Washington - Oct 15, 2009 - The Performance Rights Act (S.379) was passed by the Senate Judiciary Committee. If signed into law, the bill will require terrestrial broadcasters to pay a performance fee on music played over the air. A similar bill has already been approved by the House Judiciary Committee (H.R. 848).
The Music First Coalition, a strong supporter of the bill, claimed a major victory, saying musicians are "one step closer to winning the fight for fundamental justice that has been waged by countless artists and musicians over the last 80 years."
Meanwhile, resolutions are still in the House and Senate to oppose levying the performance fee. In the Senate, Sens. Blanche Lincoln (AR) and John Barrasso (WY) introduced S. Con. Res. 14, and in the House, Reps. Gene Green (TX) and Mike Conaway (TX) introduced H. Con. Res. 49. Both are known as the Local Radio Freedom Act. 251 representatives and 26 senators support the respective resolutions.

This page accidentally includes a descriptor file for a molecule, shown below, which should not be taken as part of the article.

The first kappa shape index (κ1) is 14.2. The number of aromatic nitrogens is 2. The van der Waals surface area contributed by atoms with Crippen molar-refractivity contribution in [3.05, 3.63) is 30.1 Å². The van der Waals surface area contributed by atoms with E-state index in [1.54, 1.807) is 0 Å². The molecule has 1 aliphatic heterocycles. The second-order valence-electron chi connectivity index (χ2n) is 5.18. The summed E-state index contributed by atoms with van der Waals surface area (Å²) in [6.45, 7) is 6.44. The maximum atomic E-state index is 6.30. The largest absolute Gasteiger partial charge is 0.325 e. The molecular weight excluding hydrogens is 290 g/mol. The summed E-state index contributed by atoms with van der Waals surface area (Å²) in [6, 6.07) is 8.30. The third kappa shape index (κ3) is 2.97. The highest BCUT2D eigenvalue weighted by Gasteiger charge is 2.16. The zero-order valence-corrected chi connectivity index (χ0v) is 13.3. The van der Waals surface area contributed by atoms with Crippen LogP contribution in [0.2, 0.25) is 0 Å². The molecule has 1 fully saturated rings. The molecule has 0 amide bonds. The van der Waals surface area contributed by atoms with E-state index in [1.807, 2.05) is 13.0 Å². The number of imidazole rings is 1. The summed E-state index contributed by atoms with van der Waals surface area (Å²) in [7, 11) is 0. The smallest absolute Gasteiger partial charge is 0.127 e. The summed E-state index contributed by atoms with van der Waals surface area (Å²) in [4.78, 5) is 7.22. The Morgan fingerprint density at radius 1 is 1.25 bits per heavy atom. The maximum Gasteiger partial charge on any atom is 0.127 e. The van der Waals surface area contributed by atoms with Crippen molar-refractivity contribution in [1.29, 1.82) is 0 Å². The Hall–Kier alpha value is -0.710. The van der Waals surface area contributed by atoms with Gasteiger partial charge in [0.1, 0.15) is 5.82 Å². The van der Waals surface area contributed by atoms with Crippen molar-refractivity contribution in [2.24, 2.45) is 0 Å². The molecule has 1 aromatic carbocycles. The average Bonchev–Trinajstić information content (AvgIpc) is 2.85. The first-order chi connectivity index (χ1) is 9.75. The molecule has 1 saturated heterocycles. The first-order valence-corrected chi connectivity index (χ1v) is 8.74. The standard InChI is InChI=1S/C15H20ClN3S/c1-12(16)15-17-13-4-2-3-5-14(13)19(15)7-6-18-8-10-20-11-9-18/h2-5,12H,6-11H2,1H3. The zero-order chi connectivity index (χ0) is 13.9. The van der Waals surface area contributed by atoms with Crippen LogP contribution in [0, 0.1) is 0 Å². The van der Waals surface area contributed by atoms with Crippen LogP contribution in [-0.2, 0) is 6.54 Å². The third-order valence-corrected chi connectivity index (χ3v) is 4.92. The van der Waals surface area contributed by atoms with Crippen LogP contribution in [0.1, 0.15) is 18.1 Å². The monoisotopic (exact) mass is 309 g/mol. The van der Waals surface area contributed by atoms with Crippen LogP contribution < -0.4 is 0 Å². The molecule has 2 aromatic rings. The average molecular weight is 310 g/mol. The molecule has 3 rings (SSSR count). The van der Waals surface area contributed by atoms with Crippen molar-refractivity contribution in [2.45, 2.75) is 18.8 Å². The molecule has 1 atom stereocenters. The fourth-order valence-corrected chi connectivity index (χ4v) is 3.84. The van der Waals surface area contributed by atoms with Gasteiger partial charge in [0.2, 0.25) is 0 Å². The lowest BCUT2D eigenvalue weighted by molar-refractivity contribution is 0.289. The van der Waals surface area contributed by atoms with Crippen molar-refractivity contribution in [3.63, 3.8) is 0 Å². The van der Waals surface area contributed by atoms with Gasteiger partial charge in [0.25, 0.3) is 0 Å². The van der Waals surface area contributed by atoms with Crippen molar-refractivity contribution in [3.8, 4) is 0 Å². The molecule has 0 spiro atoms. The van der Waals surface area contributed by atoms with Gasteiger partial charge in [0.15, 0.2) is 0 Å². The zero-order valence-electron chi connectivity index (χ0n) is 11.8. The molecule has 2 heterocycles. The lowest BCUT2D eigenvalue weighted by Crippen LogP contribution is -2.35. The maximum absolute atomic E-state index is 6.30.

Today, the NAB also released survey results that say a majority of Americans oppose legislation to enact the performance right fee. The poll reveals that 75 percent of participants do not support a performance fee levied on radio stations, and 85 percent recognize the promotional value radio airplay brings to artists and their music.
The NAB poll was conducted from Aug. 24 to 31, 2009, and randomly surveyed 1,000 likely voters nationwide to examine attitude toward the performance rights fee debate. The survey was conducted by Wilson Research Strategies, a Washington, DC-based firm.